In order to troubleshoot a problem, I have a one-time question as to whether a specific
varchar(max) field contains non-printing ASCII characters (other than white-space). The following is my straightforward idea about how to determine if there are such characters stored in our production database.
SELECT TOP 10 [CaseNoteId] ,[CaseId] ,[CaseNote] FROM [DB].[XY].[ReferralCaseNotes] WHERE CaseNote LIKE ('%[' + CHAR(1) + '-' + CHAR(8) + CHAR(11) + CHAR(12) + CHAR(14) + '-' + CHAR(31) + CHAR(127) + ']%')
My hesitancy to actually run this stems from using wildcards in the LIKE pattern, that there are over a million records in the table in question, the lack of a full-text index on this column, and that this will likely be an exhaustive search because we do not believe that any such characters exist.
I am a neophyte. How can I estimate whether running this query will be a significant load on our production system? Also, is there a better way to get at the same information?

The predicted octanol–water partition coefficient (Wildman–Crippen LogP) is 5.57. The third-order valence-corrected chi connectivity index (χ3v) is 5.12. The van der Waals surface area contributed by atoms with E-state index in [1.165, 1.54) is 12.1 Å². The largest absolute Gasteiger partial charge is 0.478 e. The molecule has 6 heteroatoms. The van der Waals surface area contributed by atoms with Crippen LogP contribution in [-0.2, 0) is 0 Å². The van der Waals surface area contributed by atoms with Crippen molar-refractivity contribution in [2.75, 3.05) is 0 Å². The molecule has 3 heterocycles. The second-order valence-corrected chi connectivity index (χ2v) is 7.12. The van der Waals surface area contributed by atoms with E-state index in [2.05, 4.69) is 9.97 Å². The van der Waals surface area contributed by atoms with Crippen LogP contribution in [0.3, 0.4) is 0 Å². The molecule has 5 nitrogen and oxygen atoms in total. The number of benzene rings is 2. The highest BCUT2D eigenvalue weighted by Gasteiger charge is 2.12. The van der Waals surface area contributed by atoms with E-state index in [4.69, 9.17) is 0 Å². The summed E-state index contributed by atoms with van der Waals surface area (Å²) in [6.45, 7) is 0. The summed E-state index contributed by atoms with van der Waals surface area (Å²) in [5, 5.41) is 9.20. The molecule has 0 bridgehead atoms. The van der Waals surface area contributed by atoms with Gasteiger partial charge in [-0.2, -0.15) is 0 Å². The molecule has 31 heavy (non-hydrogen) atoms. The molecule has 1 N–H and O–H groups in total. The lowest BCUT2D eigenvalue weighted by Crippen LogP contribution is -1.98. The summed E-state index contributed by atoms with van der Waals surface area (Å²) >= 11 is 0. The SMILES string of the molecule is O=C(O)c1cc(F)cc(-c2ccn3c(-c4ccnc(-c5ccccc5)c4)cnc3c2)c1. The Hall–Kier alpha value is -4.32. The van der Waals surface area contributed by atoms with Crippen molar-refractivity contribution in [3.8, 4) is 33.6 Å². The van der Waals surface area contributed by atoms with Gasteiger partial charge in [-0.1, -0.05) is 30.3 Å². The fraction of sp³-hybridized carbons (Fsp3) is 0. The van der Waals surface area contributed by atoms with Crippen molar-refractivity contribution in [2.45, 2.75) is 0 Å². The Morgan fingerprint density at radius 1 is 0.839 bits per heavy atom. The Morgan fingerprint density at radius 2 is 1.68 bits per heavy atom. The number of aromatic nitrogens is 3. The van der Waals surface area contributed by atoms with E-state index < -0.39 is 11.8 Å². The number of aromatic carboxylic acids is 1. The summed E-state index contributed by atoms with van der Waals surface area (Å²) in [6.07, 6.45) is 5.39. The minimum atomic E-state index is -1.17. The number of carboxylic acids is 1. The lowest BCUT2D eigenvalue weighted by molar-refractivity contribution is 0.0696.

- I'm not worried about data changing while my query runs. Can I change this query to look at a few rows at a time in a way that is beneficial?
- Can I set this query to somehow be a background operation that doesn't get in the way of any other queries?
- Can I run it for a limited time and determine what percentage of the table was searched, so that I can estimate the time required for a full search?
WITH(READPAST)improve my performance?
The database in question involves sensitive data, the government, and security folks making rules. Restoring a backup to a different server makes a ton of sense, but would cost the taxpayer several orders of magnitude more than makes any sense.
If the answer is, "Don't worry, you're just doing a SELECT," then I say, "Great!"